DAVAO CITY (MindaNews / 20 April) – Scientists from Central Mindanao University (CMU) in Bukidnon discovered a new species of snout beetle named “Metapocyrtus bronsi sp. nov.” on Mt. Hamiguitan Range Wildlife Sanctuary (MHRWS) in Davao Oriental.
In a statement released on Tuesday, Department of Environment and Natural Resources (DENR)-Davao said the newly discovered weevils, which are endemic to Mt. Hamiguitan, were found settling on the leaves of ferns in the buffer zone of the mountain.
Mt. Hamiguitan is a United Nations Educational, Scientific and Cultural Organization (UNESCO) world heritage site after its inscription on June 23, 2014.
It said the beetle is one of the hundreds of species under the genus Metapocyrtus. The newly discovered beetles are characterized by its “yellow gold to bronze scale markings with green to blue scales scattered at the edge of the markings in elytra and pronotum and legs entirely black,” according to the agency.
It said that the discovery was a result of the biodiversity research conducted by the scientists and researchers of CMU, a long-time conservation partner of the agency.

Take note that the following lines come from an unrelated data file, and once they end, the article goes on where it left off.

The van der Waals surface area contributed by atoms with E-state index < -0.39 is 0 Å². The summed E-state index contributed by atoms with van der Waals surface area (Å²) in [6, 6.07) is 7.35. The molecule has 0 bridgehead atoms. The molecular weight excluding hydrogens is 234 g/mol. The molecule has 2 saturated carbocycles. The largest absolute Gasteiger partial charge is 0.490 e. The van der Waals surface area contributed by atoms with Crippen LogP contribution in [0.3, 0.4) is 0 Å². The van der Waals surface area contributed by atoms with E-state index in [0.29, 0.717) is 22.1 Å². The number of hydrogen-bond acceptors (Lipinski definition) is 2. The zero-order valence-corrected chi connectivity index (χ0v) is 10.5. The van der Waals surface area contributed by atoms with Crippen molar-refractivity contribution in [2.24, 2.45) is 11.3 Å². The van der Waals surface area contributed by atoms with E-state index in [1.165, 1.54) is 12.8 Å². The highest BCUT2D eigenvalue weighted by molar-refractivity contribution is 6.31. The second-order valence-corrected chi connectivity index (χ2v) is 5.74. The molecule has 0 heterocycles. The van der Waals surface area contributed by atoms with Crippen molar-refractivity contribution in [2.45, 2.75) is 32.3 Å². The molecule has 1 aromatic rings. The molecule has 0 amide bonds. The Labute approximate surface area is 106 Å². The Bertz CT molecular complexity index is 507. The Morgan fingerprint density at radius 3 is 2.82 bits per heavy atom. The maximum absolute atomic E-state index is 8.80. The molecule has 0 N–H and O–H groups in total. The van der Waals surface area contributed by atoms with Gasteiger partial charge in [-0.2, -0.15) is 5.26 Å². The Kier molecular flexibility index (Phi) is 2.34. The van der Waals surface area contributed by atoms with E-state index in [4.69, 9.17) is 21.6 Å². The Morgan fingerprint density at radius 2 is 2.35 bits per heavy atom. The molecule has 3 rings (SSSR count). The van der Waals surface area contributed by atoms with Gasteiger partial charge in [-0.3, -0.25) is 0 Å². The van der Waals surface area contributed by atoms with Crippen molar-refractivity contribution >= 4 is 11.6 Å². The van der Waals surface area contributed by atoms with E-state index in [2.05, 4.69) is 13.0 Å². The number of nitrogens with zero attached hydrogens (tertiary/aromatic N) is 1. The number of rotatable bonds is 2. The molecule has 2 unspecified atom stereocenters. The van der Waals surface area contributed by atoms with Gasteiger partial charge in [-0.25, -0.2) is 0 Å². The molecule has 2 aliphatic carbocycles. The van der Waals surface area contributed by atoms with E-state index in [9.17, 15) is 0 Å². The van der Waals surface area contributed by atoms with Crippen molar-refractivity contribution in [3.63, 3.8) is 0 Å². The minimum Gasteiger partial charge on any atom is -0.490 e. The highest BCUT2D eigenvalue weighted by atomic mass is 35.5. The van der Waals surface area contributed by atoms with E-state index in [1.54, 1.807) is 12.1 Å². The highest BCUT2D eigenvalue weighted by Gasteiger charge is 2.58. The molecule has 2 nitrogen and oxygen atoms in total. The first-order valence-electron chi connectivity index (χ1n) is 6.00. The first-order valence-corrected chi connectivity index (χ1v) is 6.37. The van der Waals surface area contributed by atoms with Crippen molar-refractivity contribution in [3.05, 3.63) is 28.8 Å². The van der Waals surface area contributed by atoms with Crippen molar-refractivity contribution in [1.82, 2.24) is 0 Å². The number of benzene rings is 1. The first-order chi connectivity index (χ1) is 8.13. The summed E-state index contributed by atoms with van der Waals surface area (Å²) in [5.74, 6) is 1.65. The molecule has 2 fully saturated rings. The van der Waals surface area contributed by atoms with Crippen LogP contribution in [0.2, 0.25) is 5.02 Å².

Aside from “Metapocyrtus bronsi sp. nov.”, Clint Michael Cleofe, a MHRWS-based DENR conservationist, said Mt. Hamiguitan has another endemic species of beetle called “Colilodion colongi.”
It said that researchers are calling for the conservation of MHRWS “for the perpetuity of the flora and fauna habituating in it.”
The Mt. Hamiguitan Range Wildlife Sanctuary, declared a protected area under Republic Act 9303 (Mt. Hamiguitan Range Wildlife Sanctuary Act of 2004), measures 16,923 hectares covering Mati City and the municipalities of San Isidro and Governor Generoso.
Recorded species on Mt. Hamiguitan are 963 species of flora and 440 species of fauna, 341 of which are endemic to the Philippines. The plants include 729 angiosperms, 27 conifers, 164 ferns and allies, 17 mosses, 13 liverworts, and 13 lichens while the known fauna include 15 species of non-flying mammals, 11 species of flying mammals, 108 species of birds, 33 species of reptiles, 18 species of frogs, 142 species of butterflies, 31 species of dragonflies and damselflies, 46 species of spiders, four species of earthworms, 15 species of nematodes, and 17 species of freshwater fish. (Antonio L. Colina IV / MindaNews)